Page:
Well, live performance is rare, and, because of that, I can sometimes take possession of it and simply focus on making good music – both for the audience and myself. I don’t too often take a performance for granted and contemplate that this one may be my last. I suppose it’s conceivable I could do a performance that reconstructs how I record at home (I could take my 8 track to gigs and record a tune); hell, not a bad idea! But they are pretty similar endeavors, regardless. I enjoy the romantic notion that, “the more personal the work is the more universal it becomes.” It’s always a joy if I can reach a few people when I perform.

What role does your home play in the music you create?

I have been living alone in rural Michigan for nearly a decade. When you live alone, and have few distractions, things (personal things) come up to the surface. That confrontation, which most often takes place at home for me, has a role in my music, for sure. I decided many years ago I wanted a quiet place to live and work (make music). Besides enjoying solitude (solitude stirs my imagination), I can have a grand time wandering through the woods behind my house and pretend it’s 1812. There’s also a sense of permanence to where I live that is consoling. For the music, I’m the sum of my choices & experiences, so those moments get internalized and can take shape in sound, though not usually consciously. Having the patience – patience is the name of the game – for the music to develop in its own time, is essential. Because I record at home, and have choice with time, I can record whenever I want. This is something that took me years to figure out: how to set my life around making music, which means having the time to work on it or not.

In the past, you and I talked about your ideas about promoting music, which I found very interesting. Some view it as a necessary evil, while others view it almost more important than music itself. Where do you stand now?

My stance is personal and not a judgment on others: I prefer things to fall in my lap! That’s, of course, mostly due to my introverted nature. I’ve never entertained the idea of having a career in music, so the need to self-promote for money was never there. I do have the desire to share my music with other people, and share in the cultural pot, but can usually get rid of the itch for talk about my own name, which I’ve seen quite a bit. Lots of insecurities and need for external validation from the American privileged & educated, which I’m certainly a part of.

How did you come to music as a form of expression, and how do you see that expression transcribe in other parts of your life?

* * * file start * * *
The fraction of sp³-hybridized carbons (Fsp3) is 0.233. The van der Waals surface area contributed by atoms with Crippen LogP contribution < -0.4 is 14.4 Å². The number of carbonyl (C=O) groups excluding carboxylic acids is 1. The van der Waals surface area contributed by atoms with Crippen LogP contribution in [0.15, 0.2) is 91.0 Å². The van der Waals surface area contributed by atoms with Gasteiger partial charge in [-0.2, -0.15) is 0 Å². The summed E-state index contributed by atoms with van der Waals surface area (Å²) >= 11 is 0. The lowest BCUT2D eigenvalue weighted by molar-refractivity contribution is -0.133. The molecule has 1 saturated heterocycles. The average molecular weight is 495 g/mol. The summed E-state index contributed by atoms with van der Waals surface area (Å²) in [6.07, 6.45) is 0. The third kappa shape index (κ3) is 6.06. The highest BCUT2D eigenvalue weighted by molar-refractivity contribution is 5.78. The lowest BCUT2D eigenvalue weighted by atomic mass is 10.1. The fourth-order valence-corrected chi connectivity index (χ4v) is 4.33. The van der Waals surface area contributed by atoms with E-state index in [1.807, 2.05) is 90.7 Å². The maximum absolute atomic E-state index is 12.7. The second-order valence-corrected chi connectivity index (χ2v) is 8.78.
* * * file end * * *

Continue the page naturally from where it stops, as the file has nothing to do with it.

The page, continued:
As a pre-pubescent boy, I found a deep connection with Led Zeppelin (via an older neighbor), especially Physical Graffiti & III. Without being able to articulate the meaning of it at the time, I found comfort in Led Zep’s expression with music, or simply the combination of certain tones, that worked over me where words or other forms of expression did not. Also, my musical interests developed with age and a connection with my identity crystallized. I came to music as expression because it’s the language – as art form – that I know best and is inherently part of my nature. It allows me to express the moments I share around me.

Regarding the work of music, how do you approach it? How do the songs develop?

Once again, having the time to move slowly with the music is my aim. The songs develop from focusing on a particular instrument – keying in on its expressive qualities – then relying on an internal logic to combine sounds and juxtapose moods. I record on ½” tape, which is expensive. I only record when I am sure I have finished song. The writing happens slowly, and often in sections, before sound reaches tape.

What is your background with instruments and music? What first inspired you to pursue it?

I’m self taught. I got into different instruments because of their expressive qualities. My sister got a cheap heavy metal guitar when I was 12 or so, and I picked it up after she left the hard rock/ heavy metal lifestyle post high school. I played guitar sporadically from then into my 20s, but didn’t develop the confidence & discipline to be a musician till I was near 30 years of age. It wasn’t until then that I could declare: I am a musician.